China sends two satellites into orbit on a single carrier rocket for its domestic BeiDou Navigation Satellite System (BDS) in Xichang, southwest China's Sichuan Province, Feb. 12, 2018.
The Long March-3B rocket launched Monday from the Xichang Satellite Launch Center in southwest China's Sichuan Province marked the seventh successful mission of the Long March rocket series since the beginning of 2018.
The year 2018 will be an ambitious year for China's space program, with the largest number of Long March rocket launches.
35 LAUNCHES IN 2018
According to Cen Zheng, rocket system commander-in-chief of the Long March-3A mission, 2018 will see 35 launches of the Long March rocket series, with 14 missions carried out by Long March-3A rockets and six by Long March-3C rockets.
These missions focus on sending Beidou satellites into space to form a network for the domestic BeiDou Navigation Satellite and the launch of the Chang'e-4 lunar probe later this year.
"Eight of the 14 Long March-3A rockets to be sent into space in 2018 will carry twin BeiDou-3 satellites," Cen said. "The Long March-3A rocket family will fulfil 40 tasks from 2018 to 2020. We have a tight schedule."
Throughout 2018, Long March-3A rockets will send 18 BeiDou-3 satellites into space, enabling BeiDou system to provide navigation and positioning services to countries along the Belt and Road.
Long March-3C rockets will send the Pakistan Remote Sensing Satellites and the China-France Oceanography Satellite into space this year.
The country's new generations of rockets -- the Long March-5 series and Long March-7 series -- are also prepared for the upcoming missions.
Launches of Long March-5 have been scheduled for the latter half of this year in preparation for China's lunar probe and Mars probe missions.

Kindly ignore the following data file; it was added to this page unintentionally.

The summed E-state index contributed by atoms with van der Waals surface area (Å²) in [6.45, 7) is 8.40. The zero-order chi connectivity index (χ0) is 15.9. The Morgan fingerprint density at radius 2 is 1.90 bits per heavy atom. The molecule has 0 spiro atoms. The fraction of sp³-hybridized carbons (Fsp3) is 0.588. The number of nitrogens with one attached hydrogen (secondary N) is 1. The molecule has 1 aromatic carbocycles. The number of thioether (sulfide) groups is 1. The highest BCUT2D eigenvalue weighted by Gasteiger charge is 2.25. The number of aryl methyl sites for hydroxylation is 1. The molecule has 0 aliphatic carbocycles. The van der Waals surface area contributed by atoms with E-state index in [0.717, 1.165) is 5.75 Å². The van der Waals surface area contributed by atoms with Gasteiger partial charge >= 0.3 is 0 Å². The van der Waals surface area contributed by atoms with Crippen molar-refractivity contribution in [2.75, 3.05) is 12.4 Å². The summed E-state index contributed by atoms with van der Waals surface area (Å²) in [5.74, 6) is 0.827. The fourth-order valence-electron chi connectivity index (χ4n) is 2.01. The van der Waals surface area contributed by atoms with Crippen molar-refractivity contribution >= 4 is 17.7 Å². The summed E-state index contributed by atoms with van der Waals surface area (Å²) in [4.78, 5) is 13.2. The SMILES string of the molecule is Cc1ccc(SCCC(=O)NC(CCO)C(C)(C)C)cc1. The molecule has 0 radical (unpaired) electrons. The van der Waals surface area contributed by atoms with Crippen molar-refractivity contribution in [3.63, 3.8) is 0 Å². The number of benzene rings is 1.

In April 2017, a Long March-7 carrier rocket sent the country's first cargo spacecraft, the Tianzhou-1, into space -- a step closer to putting a space station into orbit around 2022.
Although no Long March-7 rockets will be launched in 2018, developers are tasked with improving the rockets' reliability. The Long March-7 is widely expected to become the main carrier for building China's space station, according to Wang Xiaojun, rocket system commander-in-chief of the Long March-7 mission.
HEAVY-LIFT CARRIER ROCKET
China's heavy-lift carrier rocket, currently called the Long March-9, will be sent into space by 2030, according to the Science and Technology Committee of the China Academy of Launch Vehicle Technology.
The Long March-9 rocket's carrying capacity will exceed 100 tonnes and its diameter will reach around 10 meters.
"We will step up our efforts in the research and development of heavy-lift carrier rockets so as to send them into space at an earlier date," said Huang Chunping, an aerospace expert.
China started developing modern carrier rockets in 1956, and the Long March rockets have become the main carriers for China's satellite launches.
On April 24, 1970, China launched its first satellite, Dong Fang Hong 1, or "the East is Red," into the Earth's orbit on a Long March-1 rocket, becoming the fifth nation to achieve independent launch capacity after the Soviet Union, the United States, France and Japan.
Monday's launch was the 267th mission for the Long March rocket family.